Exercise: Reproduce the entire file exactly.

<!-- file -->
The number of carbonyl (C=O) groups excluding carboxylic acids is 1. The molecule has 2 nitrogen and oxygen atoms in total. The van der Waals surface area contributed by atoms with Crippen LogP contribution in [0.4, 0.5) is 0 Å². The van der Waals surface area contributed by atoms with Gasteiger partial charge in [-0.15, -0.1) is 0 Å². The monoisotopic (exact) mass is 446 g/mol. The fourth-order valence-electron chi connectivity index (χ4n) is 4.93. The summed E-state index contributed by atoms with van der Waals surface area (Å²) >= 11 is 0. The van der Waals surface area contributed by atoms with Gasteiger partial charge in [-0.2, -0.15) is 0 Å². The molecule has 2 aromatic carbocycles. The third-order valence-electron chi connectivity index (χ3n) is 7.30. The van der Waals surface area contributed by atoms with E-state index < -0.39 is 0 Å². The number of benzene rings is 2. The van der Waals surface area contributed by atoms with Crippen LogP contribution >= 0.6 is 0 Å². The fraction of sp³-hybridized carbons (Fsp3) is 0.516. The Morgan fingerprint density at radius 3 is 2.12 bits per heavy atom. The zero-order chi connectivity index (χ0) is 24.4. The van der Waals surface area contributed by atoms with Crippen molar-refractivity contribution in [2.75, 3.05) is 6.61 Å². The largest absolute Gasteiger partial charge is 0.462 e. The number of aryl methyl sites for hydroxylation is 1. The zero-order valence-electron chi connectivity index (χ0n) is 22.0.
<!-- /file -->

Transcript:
The number of carbonyl (C=O) groups excluding carboxylic acids is 1. The molecule has 2 nitrogen and oxygen atoms in total. The van der Waals surface area contributed by atoms with Crippen LogP contribution in [0.4, 0.5) is 0 Å². The van der Waals surface area contributed by atoms with Gasteiger partial charge in [-0.15, -0.1) is 0 Å². The monoisotopic (exact) mass is 446 g/mol. The fourth-order valence-electron chi connectivity index (χ4n) is 4.93. The summed E-state index contributed by atoms with van der Waals surface area (Å²) >= 11 is 0. The van der Waals surface area contributed by atoms with Gasteiger partial charge in [-0.2, -0.15) is 0 Å². The molecule has 2 aromatic carbocycles. The third-order valence-electron chi connectivity index (χ3n) is 7.30. The van der Waals surface area contributed by atoms with E-state index < -0.39 is 0 Å². The number of benzene rings is 2. The van der Waals surface area contributed by atoms with Crippen LogP contribution >= 0.6 is 0 Å². The fraction of sp³-hybridized carbons (Fsp3) is 0.516. The Morgan fingerprint density at radius 3 is 2.12 bits per heavy atom. The zero-order chi connectivity index (χ0) is 24.4. The van der Waals surface area contributed by atoms with Crippen molar-refractivity contribution in [2.75, 3.05) is 6.61 Å². The largest absolute Gasteiger partial charge is 0.462 e. The number of aryl methyl sites for hydroxylation is 1. The zero-order valence-electron chi connectivity index (χ0n) is 22.0.